08 Oct 2012, 18:44

git: Rebase vs. Rebase

For a some time I’ve wondered about git rebase. At some point in the past I’ve realised that there is not one use in git rebase but (at least) two distict ones.

  • On the one hand git rebase is used to rebase a branch onto an updated source branch (source like in origin, not in source code).
  • On the other hand it’s used to rewrite commit history.

What’s rebase?

A rebase makes git rewind your commit history up to a certain point and than re-apply your patches onto another starting point. The starting point depends on the exact type of rebase you do and what you tell git.

Rebase a branch

Why would you want to rebase a branch onto another one and what does it do?

If you have a feature branch and want this to be merged with your master branch you could of course merge it. If you do so and your feature branch is not based of the last commit in master git will create a new merge commit since it has to merge two branches of a tree. If you’d rebase your feature branch onto the tip of master you’d have a linear merge history w/o a merge commit instead.

Rewrite a branch

Why would you want to rewrite your commit history? What if you make mistakes while crafting a new branch? If you’re following common VCS advice you’ll probably commit often. Probably between some mistake you’ve made and the time you did correct it.

Now you’d have your shiny new feature commit and two or more commits w/ bugfixes to your initial commit in this feature branch. Some people prefer to keep the history of their mistakes. Those could just merge this new feature branch into their master branch.

Others prefer to keep their commit history clean (you wouldn’t release a book which includes all mistakes and corrections you’ve made, would you?). Here comes git rebase -i to the rescue. This rebases the current branch onto itself. This may sound a bit silly but it allows you to drop commits or more importantly to combine (squash) commits together!

Where to got from here?

This post wasn’t meant to give a complete introduction to git rebasing. There are plenty of great tutorials out there. I did just want to highlight some points which were important to me.

02 Oct 2011, 16:13

VBoxAdm 0.1.15

I’ve just uploaded VBoxAdm 0.1.15. It includes another set of major refactorings. Please be careful when upgrading and watch your logfiles closely for any errors that may occur. Especially the Vacation module was refactored.

The time when the project will leave it’s alpha stage is drawing closer. VBoxAdm is now running on several largish sites under my direct administrative control, so I’ve got plenty of possiblities for some real-world testing. Several other migrations/installations are planned for the near future. Once it has proven sufficiently stable on these mailservers I’ll announce the the end of the alpha phase and enter beta testing.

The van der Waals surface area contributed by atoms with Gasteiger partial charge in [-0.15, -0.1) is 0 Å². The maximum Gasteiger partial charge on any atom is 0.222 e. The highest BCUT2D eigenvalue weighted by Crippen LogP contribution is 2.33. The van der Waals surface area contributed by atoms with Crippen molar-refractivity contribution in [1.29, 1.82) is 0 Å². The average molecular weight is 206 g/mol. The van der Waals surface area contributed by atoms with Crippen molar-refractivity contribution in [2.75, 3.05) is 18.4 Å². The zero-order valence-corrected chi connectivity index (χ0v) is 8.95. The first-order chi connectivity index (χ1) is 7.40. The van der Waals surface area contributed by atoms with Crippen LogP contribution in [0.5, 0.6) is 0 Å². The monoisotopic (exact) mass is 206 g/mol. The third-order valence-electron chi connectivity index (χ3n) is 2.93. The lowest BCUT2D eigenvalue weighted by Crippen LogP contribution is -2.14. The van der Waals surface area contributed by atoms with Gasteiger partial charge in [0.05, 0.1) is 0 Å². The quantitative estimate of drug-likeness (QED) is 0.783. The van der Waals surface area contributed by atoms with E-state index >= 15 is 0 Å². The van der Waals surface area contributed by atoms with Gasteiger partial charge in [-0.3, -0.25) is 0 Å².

Stay tuned!

10 Jul 2011, 16:57

GIT: Rewriting commit history - change author and email

Quicklink: How to change author and email in the whole commit History: http://theelitist.net/git-change-revision-author/

03 Feb 2010, 12:00

Setting up Gitweb on Debian

There are many blog posts and howtos about setting up gitweb on the web. Unfortunately none of those seems to work for me. Either you can’t check out via http or it’s just not working.

Here is my configuration, which works for me on Debian Lenny. If you follow this instructions you’ll get a working gitweb Webinterface, checkouts via HTTP and git URLs.

First create a new directory to hold the git repositories. I’ll use the FHS compliant /srv/git:

mkdir /srv/git

Then create a new Apache 2 Vhost:

<virtualhost *:80>
ServerName git.example.net
ServerAdmin you@example.net
SetEnv  GITWEB_CONFIG   /etc/gitweb.conf
DocumentRoot    /srv/git
ErrorLog /var/log/apache2/git.example.net-error.log
CustomLog /var/log/apache2/git.example.net-access.log combined
HostnameLookups On
UseCanonicalName Off
ServerSignature Off

Alias /gitweb.css /usr/share/gitweb/gitweb.css
Alias /git-favicon.png /usr/share/gitweb/git-favicon.png
Alias /git-logo.png /usr/share/gitweb/git-logo.png
Alias /git /srv/git

ScriptAlias /gitweb.cgi /usr/lib/cgi-bin/gitweb.cgi
DirectoryIndex gitweb.cgi
<directory /srv/git>
AllowOverride None
Options Indexes FollowSymlinks
Order Allow,Deny
Allow From All

RewriteEngine On
RewriteCond %{REQUEST_FILENAME}         !-f
#RewriteCond %{REQUEST_FILENAME}        !-d
RewriteRule ^.* /gitweb.cgi/$0          [L,PT]
# for debugging rewrite rules
#RewriteLog /srv/www/git.gauner.org/logs/rewrite.log
#RewriteLogLevel 9

In most tutorials you’re told to include the RewriteCond matching directories (!-d), but for me that broke pretty URLs, so I disabled it.

If you use lighttpd, check out this FAQ entry.

Now you’ll need to make some adjustments to /etc/gitweb.conf:

$projectroot = "/srv/git";

# turn off potentially CPU-intensive features
$feature{'search'}{'default'} = [undef];
$feature{'blame'}{'default'} = [undef];
$feature{'pickaxe'}{'default'} = [undef];
$feature{'grep'}{'default'} = [undef];
$feature{'snapshot'}{'default'} = [undef];

# nicer-looking URLs (req. apache rewrite rules)
$feature{'pathinfo'}{'default'} = [1];

$site_name = "git.example.net";
$my_uri = "http://git.example.net";

# target of the home link on top of all pages
$home_link = $my_uri || "/";

@git_base_url_list = ("git://git.example.net");

Restart the Apache and checkout if your Vhost works.

Finally you can setup the OpenBSD inetd in /etc/inetd.conf add this line:

git     stream  tcp     nowait  nobody  /usr/bin/git-daemon git-daemon --inetd --verbose --base-path=/srv/git /srv/git

Now you’re done. Of course you need to install apache2, gitweb and openbsd-inetd but that should be clear ;)

Go here or here for more information.